In went a small notebook with the letter H on the front, surrounded by an orange background and white polka dots – part of a birthday gift. Then, a leaf newly plucked from the bush outside the house. Followed by mini-colored pencils that were no longer encased in the jewel case carrier in which they were presented as part of the aforementioned birthday gift. Some of the sky blue is tested out on black pavement before it, too, goes in. Finally, the fire engine red metal pail is ready to be transported and the toddler of the hour leads the grown-ups into her house but not before commanding her mother to hurry up and please open the door. The exquisite autumn Saturday bids farewell to us temporarily as we retreat into the open arms of a living room that, too, is squarely toddler domain. Only inside the warmth of a house does the outside chill reveal itself in the form of a shiver that has been building and awaiting the perfect time of release. Once inside, the pail and its contents are emptied into a miniature, metallic, silver and red, real life replica shopping cart acquired during the previous holiday season. The contents, which have grown in number inexplicably between the short path from the front porch to the inside foyer – and expectedly for the adults but as a shock and surprise for the toddler – fall through the square holes. The toddler is undeterred. A grass green pencil takes a ride through the obstacle course of objects and falls again at her feet, but before it lands two other pencils (taupe and violet) and a plastic, yellow screw top cap (belonging either to large tube of something or is a gear looking for a home) have also been unwittingly launched only to land, unceremoniously, again and again on the hardwood floor below. And once again the items are gathered into the shiny, metallic, red pail which is then placed, using its rounded, silver colored steel handle, into the top of the cart where, in an adult sized cart, the same toddler might sit with her legs dangling out of the back. As before, the adults, who have been talking and watching throughout this performance, are led into the living and as they continue to talk while seated on the boomerang (not quite L) shaped sofa, are made to share the coffee table with a determined toddler. Where must these items go? Which to address and engage with now? Which to save for later? Before any of that can be answered, the items must be laid out on the low, glass top table with rounded edges. The pencils here, the notebook there, the yellow screw top and wooden faucet… perhaps to the right of the notebook. Yes, that seems right. Each of the sixteen, slim, colored pencils are placed in succession to the left of the notebook until the display comes to resemble the desktop of a mad genius. I half suspect that Einstein was moved toward a theory of relativity when he wondered how to make sense of the co-existence of objects that were chewed, organized, manipulated, represented, mildly wet, and remained a mysterious anomaly all in the same space and surface!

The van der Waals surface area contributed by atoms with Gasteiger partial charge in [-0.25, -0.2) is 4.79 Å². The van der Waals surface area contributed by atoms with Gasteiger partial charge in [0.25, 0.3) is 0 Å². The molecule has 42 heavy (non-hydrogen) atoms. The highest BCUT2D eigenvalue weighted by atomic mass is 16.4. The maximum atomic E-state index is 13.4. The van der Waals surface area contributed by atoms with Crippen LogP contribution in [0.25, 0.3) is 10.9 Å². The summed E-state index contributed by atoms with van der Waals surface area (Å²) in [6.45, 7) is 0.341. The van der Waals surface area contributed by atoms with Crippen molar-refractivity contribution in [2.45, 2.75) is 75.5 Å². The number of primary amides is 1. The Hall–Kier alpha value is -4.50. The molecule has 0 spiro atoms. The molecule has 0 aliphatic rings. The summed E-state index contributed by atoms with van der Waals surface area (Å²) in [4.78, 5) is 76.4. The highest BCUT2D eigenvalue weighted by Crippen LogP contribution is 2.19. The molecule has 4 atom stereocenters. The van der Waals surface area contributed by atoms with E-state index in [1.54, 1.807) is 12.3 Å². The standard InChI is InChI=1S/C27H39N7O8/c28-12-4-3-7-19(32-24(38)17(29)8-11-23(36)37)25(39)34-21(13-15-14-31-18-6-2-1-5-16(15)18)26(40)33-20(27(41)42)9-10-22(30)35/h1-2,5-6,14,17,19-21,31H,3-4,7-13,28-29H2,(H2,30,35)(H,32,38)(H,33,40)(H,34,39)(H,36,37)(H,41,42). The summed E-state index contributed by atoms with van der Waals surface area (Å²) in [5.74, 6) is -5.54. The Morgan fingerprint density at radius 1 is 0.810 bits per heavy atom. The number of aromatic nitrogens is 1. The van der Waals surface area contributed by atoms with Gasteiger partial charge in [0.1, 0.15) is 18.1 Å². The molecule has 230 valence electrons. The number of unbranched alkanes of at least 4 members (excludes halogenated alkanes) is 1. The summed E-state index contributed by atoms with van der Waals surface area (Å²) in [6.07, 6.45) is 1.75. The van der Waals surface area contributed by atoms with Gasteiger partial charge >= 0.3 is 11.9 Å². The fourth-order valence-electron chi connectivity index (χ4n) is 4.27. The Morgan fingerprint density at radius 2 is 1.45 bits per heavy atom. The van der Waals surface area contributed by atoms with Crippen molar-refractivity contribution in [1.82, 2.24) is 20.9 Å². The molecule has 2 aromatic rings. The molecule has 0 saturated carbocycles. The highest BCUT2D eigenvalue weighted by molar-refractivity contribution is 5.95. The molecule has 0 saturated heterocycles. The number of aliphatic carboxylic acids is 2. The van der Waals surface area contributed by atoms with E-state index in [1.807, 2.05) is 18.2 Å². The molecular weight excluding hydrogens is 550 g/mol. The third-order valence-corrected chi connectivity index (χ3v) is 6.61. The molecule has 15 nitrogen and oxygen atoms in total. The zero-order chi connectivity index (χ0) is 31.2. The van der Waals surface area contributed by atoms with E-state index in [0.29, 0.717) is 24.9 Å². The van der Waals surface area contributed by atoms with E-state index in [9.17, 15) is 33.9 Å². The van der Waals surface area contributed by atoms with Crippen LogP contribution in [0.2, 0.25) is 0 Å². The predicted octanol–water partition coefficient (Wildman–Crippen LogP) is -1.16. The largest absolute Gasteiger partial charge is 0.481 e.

Baby Genius surveys this makeshift workspace with scrutiny, surveys the surrounding room for what attention is coming her way, and appears to survey her own simultaneous acts of surveillance. Sensing, it seems, a time for a change, the maitre d’objects composes a new organizational scheme and proceeds to take two items at a time and rearranges them with varying placement on the cardboard box that sits, unopened, a foot behind her. The height is even more perfect and the red pail remains empty a little while longer as pencils, gears, notebooks (there are now two, one large and the other pocket-sized), a single leaf, a few coral colored berries, an assortment of plastic in various shapes, a larger, thicker, pinker colored pencil, and a piece of string – spoiler: the string is not an actual object, but one that thought it could hitch a ride on the Great Object Express; it was sadly mistaken and summarily discarded. – find new temporary residence.

The red pail does not wait too long and the express continues, lured by the siren call of the miniature (although not too much smaller than city-size), wooden kitchen setup along one wall in the adult kitchen (perhaps grown-up kitchen or life-size kitchen is more apt?). The living is strangely quiet with only the conversational voices of the over-three crowd filling the room.

But not for long.

seeing and doing and seeing

During my near-fortnight in Oz I spent a day in Manly, a town on Sydney’s northern shore that is accessible from the city by ferry. I wasn’t sure what to expect save for the fact that there was a beach that a new colleague had described to me and an arts festival taking place during the month of September that I had read about in one of the numerous texts virtually thrust into the hands of tourists upon clearing customs, whereupon mechanisms of sorting visually separate the residents from the non-residents.* It was the 7th, a few days after I had spent time talking with elementary, secondary, pre-service teachers and meeting other university colleagues who were also involved in the small conference for which I had been invited to facilitate a workshop and give a talk; and it was a few days before a not-traditionally-monumental birthday — only notable for me because I had planned only up until this one. Everything afterward remains a complete and utter mystery. Almost.